The Curse Of The Exorcist: Behind The Scenes Of The Scariest Movie Ever Made
When The Exorcist premiered in 1973, horror-movie audiences had never seen anything quite like it. But was the movie cursed? The tale of a young girl possessed by an ancient demon was graphic, profane, and to some religious groups, even blasphemous. Apart from the action on screen, the movie is disturbing because of the calamities that occurred during production and the oddities, and tragedies, that happened in the years since.
The Story Behind The Movie
In 1949, Father William Bowdern, a Jesuit minister, performed an exorcism on a young man in St. Louis, Missouri. William Peter Blatty, then a college student at Georgetown University, wrote a paper on this exorcism based on an article in The Washington Post. Twenty years later, he returned to the subject matter to write The Exorcist, hiding the victim’s identity by writing about a girl. The novel was published in 1971 and sold more than 13 million copies, leading to the development of the film. Concern over the subject matter led the production to enlist a Jesuit priest to bless the set during the filming.
The Curse Begins
The problems began early in the filming, which was directed by William Friedkin, a director who was riding high after having directed the 1971 action film The French Connection, which won the Academy Award for Best Picture. The set, which was a reproduction of a Georgetown house, caught fire when a pigeon flew into a circuit box. Oddly enough, Regan’s room was not harmed in the fire.
In the film, during one of the scenes, Regan, played by Linda Blair, throws her mother, played by Ellen Burstyn, to the floor, injuring her. The actual shot and Burstyn’s scream were used in the film and Burstyn suffered permanent damage to her back from the incident.
Injuries And Other Mishaps
Linda Blair was also injured during the filming. In one of the possession scenes, the rigging broke and Blair was thrown from the bed, also sustaining injuries to her back.
On the set, other people suffered injuries as well. A carpenter cut off his thumb and a lighting technician lost his toe. The film's opening sequences were filmed on location in Iraq, where a delay caused the production to work there in July, the hottest part of the summer. Nine crew members were unable to work at one point or another, due to heat stroke and dysentery while the heat soared to 130 degrees. While not an injury, during the projectile vomiting scene, the tubing misfired, and the vomit, instead of hitting Father Karras (played by Jason Miller) in the chest, hit him in the face. His reaction is quite genuine and the scene only required one take.
In addition to the injuries on set, nine people associated with the film died, including a janitor who was shot and killed, and Linda Blair’s grandfather. Less than a week after his character, Burke Dennings died in the film, Jack McGowran died. Others faced unusual tragedy. Mercedes McCambridge, who voiced the demon Pazuzu, faced tragedy when her son murdered his wife and then took his own life in 1987. Jason Miller’s young son was nearly killed when he was struck a beach by a motorcycle that appeared to come out of nowhere.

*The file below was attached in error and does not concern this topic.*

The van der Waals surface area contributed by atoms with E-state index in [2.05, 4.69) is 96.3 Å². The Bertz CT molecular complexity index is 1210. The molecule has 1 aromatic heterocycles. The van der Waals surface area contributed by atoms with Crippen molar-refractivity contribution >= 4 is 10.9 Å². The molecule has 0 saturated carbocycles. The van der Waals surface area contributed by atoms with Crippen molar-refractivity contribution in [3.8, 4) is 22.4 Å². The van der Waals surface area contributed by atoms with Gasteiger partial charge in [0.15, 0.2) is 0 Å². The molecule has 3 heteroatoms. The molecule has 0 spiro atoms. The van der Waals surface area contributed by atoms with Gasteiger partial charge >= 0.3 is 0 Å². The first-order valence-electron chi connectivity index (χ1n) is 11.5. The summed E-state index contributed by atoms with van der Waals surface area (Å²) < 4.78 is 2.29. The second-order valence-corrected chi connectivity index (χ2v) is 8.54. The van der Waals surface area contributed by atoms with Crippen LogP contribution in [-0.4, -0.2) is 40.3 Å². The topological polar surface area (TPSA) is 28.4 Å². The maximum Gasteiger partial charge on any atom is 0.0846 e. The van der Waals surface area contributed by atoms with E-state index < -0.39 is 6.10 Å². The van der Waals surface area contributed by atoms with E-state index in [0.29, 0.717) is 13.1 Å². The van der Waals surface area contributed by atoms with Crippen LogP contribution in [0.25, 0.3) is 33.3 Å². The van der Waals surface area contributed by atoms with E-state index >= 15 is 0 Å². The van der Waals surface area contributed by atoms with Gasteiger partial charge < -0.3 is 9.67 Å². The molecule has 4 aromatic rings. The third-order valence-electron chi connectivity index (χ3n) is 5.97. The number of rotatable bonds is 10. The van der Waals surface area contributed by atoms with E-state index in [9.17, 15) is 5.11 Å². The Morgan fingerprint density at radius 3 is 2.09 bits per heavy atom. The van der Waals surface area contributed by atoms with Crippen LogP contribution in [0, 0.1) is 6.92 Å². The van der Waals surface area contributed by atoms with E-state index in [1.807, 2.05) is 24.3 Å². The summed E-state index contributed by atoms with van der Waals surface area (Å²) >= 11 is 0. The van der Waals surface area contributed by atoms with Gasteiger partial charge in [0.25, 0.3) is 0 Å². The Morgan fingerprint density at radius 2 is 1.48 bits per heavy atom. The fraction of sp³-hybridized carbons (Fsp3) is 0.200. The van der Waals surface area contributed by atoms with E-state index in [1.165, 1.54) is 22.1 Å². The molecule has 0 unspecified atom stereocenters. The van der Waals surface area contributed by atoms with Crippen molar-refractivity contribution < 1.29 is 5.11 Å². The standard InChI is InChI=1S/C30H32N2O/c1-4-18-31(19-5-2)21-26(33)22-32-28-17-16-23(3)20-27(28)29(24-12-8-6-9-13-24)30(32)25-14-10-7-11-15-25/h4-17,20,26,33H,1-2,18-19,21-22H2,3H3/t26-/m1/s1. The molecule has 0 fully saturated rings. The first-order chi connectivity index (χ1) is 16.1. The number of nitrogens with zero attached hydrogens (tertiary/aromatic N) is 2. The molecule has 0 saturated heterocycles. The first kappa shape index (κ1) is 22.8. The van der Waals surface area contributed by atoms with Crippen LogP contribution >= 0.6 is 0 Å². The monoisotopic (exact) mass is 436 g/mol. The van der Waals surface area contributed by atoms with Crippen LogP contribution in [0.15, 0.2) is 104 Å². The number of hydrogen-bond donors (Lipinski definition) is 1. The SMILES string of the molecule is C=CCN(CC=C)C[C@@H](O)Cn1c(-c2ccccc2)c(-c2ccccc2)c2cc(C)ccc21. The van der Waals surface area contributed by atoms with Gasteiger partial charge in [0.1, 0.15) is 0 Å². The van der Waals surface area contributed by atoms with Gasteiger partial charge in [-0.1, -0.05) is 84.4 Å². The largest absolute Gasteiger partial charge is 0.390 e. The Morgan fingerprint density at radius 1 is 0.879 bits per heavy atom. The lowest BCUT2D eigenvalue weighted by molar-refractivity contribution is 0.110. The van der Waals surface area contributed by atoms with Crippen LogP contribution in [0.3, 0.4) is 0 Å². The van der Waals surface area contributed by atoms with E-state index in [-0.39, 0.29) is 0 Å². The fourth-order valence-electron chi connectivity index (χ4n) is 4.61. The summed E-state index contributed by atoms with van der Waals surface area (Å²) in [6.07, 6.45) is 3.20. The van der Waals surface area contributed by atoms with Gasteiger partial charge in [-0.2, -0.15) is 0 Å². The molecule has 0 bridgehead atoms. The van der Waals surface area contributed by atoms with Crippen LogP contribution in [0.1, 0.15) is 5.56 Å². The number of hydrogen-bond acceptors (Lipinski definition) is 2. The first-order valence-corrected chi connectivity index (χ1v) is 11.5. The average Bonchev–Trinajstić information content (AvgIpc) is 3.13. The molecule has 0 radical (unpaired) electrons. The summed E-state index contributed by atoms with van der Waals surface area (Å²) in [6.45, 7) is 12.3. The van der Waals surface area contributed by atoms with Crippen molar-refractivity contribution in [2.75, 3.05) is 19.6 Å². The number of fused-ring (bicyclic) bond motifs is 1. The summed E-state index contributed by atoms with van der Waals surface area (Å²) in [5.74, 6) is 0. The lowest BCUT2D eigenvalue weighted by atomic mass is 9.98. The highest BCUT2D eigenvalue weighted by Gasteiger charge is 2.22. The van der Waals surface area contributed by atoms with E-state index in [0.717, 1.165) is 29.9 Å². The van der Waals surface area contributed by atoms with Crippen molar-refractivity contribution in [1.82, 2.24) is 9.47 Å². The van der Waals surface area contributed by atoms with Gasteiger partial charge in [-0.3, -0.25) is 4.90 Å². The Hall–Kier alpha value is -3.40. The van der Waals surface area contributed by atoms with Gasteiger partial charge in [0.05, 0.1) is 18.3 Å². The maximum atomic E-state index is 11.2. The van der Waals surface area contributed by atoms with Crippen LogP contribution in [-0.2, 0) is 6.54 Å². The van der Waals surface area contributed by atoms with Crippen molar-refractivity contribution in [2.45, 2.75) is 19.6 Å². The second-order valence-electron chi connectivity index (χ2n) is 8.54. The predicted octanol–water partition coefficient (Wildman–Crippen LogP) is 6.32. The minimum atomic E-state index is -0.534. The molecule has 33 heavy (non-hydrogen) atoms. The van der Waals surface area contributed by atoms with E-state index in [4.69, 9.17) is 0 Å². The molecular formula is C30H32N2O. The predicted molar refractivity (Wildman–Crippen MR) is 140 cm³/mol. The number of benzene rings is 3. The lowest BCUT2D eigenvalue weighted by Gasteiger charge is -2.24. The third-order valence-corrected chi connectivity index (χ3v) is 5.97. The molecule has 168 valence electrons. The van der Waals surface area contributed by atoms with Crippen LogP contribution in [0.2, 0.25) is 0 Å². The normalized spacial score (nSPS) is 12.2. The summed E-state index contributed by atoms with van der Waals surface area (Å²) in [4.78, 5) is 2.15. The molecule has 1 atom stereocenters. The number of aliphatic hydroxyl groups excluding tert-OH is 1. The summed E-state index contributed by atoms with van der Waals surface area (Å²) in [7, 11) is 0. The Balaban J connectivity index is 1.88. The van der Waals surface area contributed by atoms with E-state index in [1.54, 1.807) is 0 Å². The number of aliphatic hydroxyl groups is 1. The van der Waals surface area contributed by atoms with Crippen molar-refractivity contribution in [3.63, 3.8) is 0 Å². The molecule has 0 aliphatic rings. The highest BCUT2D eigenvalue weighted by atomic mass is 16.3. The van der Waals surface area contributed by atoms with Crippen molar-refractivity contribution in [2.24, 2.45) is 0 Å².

More Proof (?) Of The Curse
Additionally, there were strange images that appeared on the film, including double exposures of Linda Blair’s face, fueling even more concerns about the curse.
Reactions To The Film
The film was released on Boxing Day, 1973, and its connection to religious holiday caused controversy. Rumors of the curse continued after the release and Linda Blair received so many death threats that Warner Bros. hired bodyguards to protect her for six months. The film was banned in every Middle Eastern country except Lebanon. People viewing the film reported illness, including vomiting and hallucinations and one woman at a showing passed out from terror, fell, and broke her jaw. Billy Graham condemned the film, claiming it embodied evil. The studio actually used the rumors of a curse to their advantage. The Exorcist became highest grossing horror film of all time, making $441 million and was the first horror film nominated for a Best Picture Oscar. It also fueled the rise of people hoping to make a profit from the furor, by making claims of being exorcists and demonologists.
Real Evil In The Film
Interestingly, though there are alternative explanations for many of the curse claims, there was at least one instance of evil present in the film. Several years after the release of the film, Paul Bateson, one of the radiologists in the carotid angiography scene, was convicted of killing Addison Verill and there is evidence that he may have been a serial killer.